Ask Joblogues: How to Ask for a Raise and Negotiate Your Salary

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In case you missed the info-packed gem that was Episode 14, General Assembly and Forbes Career Coach, Ariel Lopez, swung by the studio to drop her tips on collecting your coins like clockwork! Here’s her advice for anyone interested in asking for a raise this year.

Be fearless

Most people get stubbed along the way by themselves. We go above and beyond, work long hours and give our jobs 110%, only to be too afraid to ask for the promotion or raise we deserve. Get out of your head and just have the conversation! Trust us, the most successful professionals around you are already doing this regularly.

Ask, and ask regularly

Fearless? Check! Now you’ve actually got to make the ask.. and not just once! Your salary should evolve regularly – just like your work experience. Ariel was able to successfully negotiate a substantial increase in her salary over a couple of years, but the key was starting the conversation early.

So how, exactly, do you do this? Pull your manager aside and ask for a meeting to review your salary against a few key considerations. You’ll need to think about those relevant measures ahead of time, but can prioritize what areas to mention based on where you think you’ve had the biggest impact to the company.

Show your receipts

The key to negotiating your salary is to demonstrate your value in a very real and tangible way. You can’t just ask for a raise and expect to get it without substantiated reasons why. You’d be surprised how many relevant reasons exist that you may not have considered. Are you saving your company money, time or resources by taking on several workloads? Value isn’t simply a big project launch or a flashy milestone and accomplishment, but also, efficiencies you’re creating for your organization.

Never give an exact number

When companies ask how much you’re asking for, never give an exact number. Stating a singular number makes it difficult to negotiate from that number and, often times, you end up selling yourself short. Instead, provide a range of about $10k ($60,000-$70,000 vs. simply, $60,000).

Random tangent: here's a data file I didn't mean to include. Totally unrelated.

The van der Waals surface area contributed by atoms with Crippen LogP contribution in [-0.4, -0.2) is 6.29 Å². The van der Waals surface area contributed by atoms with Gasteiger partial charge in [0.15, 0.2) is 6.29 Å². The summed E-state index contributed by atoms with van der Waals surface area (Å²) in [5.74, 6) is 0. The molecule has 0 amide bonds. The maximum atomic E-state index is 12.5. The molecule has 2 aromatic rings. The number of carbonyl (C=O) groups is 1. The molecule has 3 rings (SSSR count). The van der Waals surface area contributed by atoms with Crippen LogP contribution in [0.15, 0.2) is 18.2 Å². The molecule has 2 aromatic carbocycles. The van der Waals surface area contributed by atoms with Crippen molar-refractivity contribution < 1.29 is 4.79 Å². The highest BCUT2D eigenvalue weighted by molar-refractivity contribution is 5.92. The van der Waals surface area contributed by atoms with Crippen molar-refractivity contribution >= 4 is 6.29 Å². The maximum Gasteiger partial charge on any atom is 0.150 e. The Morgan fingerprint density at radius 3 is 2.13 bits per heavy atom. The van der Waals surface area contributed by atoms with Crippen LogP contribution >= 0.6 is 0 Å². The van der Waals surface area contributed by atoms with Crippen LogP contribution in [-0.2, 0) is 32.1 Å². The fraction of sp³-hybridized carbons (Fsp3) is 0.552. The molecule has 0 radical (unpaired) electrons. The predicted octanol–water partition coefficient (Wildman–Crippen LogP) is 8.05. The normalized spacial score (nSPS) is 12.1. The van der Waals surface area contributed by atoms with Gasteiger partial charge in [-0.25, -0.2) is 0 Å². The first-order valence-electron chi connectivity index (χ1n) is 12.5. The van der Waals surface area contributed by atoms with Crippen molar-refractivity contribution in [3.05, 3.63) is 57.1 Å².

Stick to your guns

Don’t waiver on your non-negotiables. Having the confidence to walk away from an offer when your minimum requirements aren’t met can be just as empowering as actually getting the offer you want. Know your worth and don’t waiver from it, but be sure to also consider the total compensation package outside of your salary (does the company have great benefits, vacation days, a flexible work schedule?) Determine what matters most to you. When the offer does come, reiterate everything you bring to the table. Some companies offer merit-based increases and bonuses so also factor that into your total compensation.

Still not getting the offer that you want?

After Ariel’s initial conversation with her boss she didn’t get everything she wanted so she scheduled a follow up (and another follow up) until she did.

Did you know that you can negotiate that your salary be revisited within a specified timeframe? Build in a clause in your offer letter or contract to revisit your salary if you aren’t happy with the initial offer.

If your company isn’t trying to work with you at all – it might just be time for a new gig.

Tune in to Episode 14 to hear more of this conversation. Remember, you can always submit your own career and life questions to us by visiting joblogues.com/askjoblogues.

 

Tune in to new episodes on the 1st & 15th of every month!

About Author

Joblogues is an interactive resource and podcast designed to inspire and empower young professionals to reach their full career potential through storytelling and shared experience.